Beneficial ownership transparency in Ghana

  • Publication date: 17 October 2023
  • Authors: Samuel Bekoe, Opening Extractives

The beneficial ownership regime in Ghana

This section of the scoping report presents an assessment of Ghana’s current and planned BO interventions and reforms against the OO Principles, which is fundamentally consistent with the EITI and FATF standards on BO disclosure. To enhance understanding and provide clarity on the ongoing and planned reforms in the country, this section contains a brief analysis of how Ghana’s BO disclosure regime is responding to the OO Principles and the EITI Requirement 2.5 on beneficial ownership, and outlines specific recommendations. These recommendations are critical to sustaining the progress already made and addressing any existing gaps.


OO Principle

Beneficial ownership should be clearly and robustly defined in law, with sufficiently low thresholds set to ensure all relevant ownership and control interests are disclosed.

  • A robust and clear definition of beneficial ownership should state that a beneficial owner should be a natural person, and should cover all relevant forms of ownership (including deriving benefit from) and control, specifying that ownership and control can be held both directly and indirectly.
  • There should be a single, unified definition in law in primary legislation, with additional secondary legislation referring to this definition, specifying what the definition means when applied to certain corporate vehicles, such as legal arrangements or state-owned enterprises (SOEs).
  • Legislation should include a broad, catch-all definition of what constitutes beneficial ownership, coupled with a non-exhaustive list of example ways in which beneficial ownership can be held.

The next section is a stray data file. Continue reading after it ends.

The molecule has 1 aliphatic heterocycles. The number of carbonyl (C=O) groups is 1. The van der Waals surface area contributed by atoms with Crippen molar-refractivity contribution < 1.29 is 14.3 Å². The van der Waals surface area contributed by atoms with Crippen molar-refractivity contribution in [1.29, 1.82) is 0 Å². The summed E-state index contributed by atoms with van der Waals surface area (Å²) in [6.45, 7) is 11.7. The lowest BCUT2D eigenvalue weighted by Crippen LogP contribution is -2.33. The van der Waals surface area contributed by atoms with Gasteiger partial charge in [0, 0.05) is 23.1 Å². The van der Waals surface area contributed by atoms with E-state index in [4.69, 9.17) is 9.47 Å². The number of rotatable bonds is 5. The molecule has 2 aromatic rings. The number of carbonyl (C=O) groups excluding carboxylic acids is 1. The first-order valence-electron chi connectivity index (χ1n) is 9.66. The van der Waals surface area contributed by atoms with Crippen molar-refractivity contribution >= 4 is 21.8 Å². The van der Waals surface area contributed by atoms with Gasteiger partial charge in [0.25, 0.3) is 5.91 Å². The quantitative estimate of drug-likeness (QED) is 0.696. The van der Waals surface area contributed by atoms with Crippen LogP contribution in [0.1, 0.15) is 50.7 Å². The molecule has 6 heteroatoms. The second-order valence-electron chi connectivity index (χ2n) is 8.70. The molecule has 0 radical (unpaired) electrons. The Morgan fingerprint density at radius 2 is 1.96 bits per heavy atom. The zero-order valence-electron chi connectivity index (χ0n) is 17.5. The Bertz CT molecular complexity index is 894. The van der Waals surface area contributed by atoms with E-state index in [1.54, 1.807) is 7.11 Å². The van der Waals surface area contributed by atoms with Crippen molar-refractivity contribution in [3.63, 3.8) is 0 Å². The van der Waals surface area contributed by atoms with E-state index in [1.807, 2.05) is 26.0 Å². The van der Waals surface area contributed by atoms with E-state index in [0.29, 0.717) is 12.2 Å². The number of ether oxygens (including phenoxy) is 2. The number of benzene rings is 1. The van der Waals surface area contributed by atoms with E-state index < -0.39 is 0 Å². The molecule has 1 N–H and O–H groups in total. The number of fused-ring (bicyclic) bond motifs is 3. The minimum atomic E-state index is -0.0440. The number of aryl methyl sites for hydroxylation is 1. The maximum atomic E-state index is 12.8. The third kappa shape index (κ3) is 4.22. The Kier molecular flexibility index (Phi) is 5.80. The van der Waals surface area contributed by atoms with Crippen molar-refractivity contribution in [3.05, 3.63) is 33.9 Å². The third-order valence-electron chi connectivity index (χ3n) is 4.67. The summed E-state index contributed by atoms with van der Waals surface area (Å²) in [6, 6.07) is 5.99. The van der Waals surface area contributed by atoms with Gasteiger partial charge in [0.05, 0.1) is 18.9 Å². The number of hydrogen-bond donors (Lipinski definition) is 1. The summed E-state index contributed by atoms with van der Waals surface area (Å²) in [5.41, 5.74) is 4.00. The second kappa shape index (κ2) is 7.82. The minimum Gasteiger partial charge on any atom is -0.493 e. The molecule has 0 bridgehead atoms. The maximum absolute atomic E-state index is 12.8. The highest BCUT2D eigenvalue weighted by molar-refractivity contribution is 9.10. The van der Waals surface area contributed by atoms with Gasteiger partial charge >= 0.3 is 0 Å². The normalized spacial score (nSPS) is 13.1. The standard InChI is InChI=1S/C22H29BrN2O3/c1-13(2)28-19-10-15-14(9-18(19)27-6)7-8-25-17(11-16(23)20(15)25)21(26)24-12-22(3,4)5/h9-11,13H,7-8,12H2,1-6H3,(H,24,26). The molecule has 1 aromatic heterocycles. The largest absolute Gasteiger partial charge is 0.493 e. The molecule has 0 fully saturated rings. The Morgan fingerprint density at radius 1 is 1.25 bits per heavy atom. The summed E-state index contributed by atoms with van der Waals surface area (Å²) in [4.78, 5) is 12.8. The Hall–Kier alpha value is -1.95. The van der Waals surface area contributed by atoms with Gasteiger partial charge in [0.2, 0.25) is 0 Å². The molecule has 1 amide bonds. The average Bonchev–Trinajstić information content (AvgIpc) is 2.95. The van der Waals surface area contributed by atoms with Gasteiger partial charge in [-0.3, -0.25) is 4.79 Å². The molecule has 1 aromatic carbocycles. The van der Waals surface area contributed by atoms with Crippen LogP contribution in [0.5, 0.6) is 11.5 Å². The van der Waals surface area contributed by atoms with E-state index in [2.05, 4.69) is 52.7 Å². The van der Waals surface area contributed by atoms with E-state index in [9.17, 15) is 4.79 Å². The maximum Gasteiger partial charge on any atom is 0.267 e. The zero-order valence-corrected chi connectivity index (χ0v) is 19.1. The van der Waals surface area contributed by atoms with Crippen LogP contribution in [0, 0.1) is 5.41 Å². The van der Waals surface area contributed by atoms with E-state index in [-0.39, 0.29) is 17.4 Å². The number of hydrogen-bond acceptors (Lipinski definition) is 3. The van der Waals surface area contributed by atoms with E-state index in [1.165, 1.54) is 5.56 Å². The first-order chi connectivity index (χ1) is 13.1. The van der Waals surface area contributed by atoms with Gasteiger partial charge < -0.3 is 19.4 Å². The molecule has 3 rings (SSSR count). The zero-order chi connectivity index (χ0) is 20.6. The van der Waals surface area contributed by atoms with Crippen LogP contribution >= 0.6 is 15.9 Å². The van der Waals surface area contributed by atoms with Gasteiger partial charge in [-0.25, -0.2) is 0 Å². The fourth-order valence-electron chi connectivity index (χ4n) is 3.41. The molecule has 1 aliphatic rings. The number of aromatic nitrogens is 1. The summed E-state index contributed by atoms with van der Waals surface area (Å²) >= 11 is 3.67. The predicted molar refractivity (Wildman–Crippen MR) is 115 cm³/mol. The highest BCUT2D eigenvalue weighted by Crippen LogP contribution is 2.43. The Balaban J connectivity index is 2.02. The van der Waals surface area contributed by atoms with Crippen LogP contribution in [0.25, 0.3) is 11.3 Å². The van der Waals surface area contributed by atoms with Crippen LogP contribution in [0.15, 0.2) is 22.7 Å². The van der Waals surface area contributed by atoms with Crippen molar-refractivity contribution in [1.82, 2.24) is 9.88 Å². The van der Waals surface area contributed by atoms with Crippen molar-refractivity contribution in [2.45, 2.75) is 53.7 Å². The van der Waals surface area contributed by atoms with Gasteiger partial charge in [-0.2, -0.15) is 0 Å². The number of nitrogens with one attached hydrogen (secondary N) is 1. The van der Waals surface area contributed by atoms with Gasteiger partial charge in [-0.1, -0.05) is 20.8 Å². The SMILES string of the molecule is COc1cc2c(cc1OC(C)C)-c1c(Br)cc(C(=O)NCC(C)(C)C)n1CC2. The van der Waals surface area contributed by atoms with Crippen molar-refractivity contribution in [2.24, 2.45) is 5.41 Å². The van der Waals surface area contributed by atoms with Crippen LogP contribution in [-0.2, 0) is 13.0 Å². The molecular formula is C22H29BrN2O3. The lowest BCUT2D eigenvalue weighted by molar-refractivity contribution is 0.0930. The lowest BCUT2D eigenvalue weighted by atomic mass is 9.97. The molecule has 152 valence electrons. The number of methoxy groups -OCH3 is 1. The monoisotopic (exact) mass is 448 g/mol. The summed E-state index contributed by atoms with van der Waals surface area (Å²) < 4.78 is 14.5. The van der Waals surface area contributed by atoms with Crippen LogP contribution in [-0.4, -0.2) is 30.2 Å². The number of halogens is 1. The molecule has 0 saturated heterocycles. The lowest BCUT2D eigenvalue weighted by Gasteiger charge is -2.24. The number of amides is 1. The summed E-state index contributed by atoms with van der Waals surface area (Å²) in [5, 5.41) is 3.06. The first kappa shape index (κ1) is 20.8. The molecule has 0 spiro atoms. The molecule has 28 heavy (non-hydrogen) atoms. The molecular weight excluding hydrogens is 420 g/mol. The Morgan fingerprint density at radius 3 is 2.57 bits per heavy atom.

• Thresholds should be set sufficiently low so that all relevant individuals with BO and control interests are included in declarations. A risk-based approach should be considered to set lower thresholds for particular sectors, industries or people, depending on the policy objectives set.
  • Definitions should include a clear prohibition of who does not qualify as a beneficial owner, including agents, custodians, intermediaries and nominees acting on behalf of another person qualifying as a beneficial owner.
  • When the criteria to be a beneficial owner are met through two or more individuals acting jointly, each individual should be considered a beneficial owner, and each individual should be assumed to have combined ownership and control in full. Definitions should specify when joint action is assumed.
  • Where no individual meets the definition of a beneficial owner, countries should require the disclosure of the name of a natural person in a senior role with managerial responsibility for the corporate vehicle in question, making clear that this person is not a beneficial owner.

EITI Requirement 2.5

  • In addition to the above, the definition must also specify reporting obligations for PEPs.


In Ghana, there are three key legislations that contain a definition for a beneficial owner, although the primary legislation is the Companies Act. The definition of a beneficial owner in all three legislations largely aligns with international best practice, however, there remain some gaps.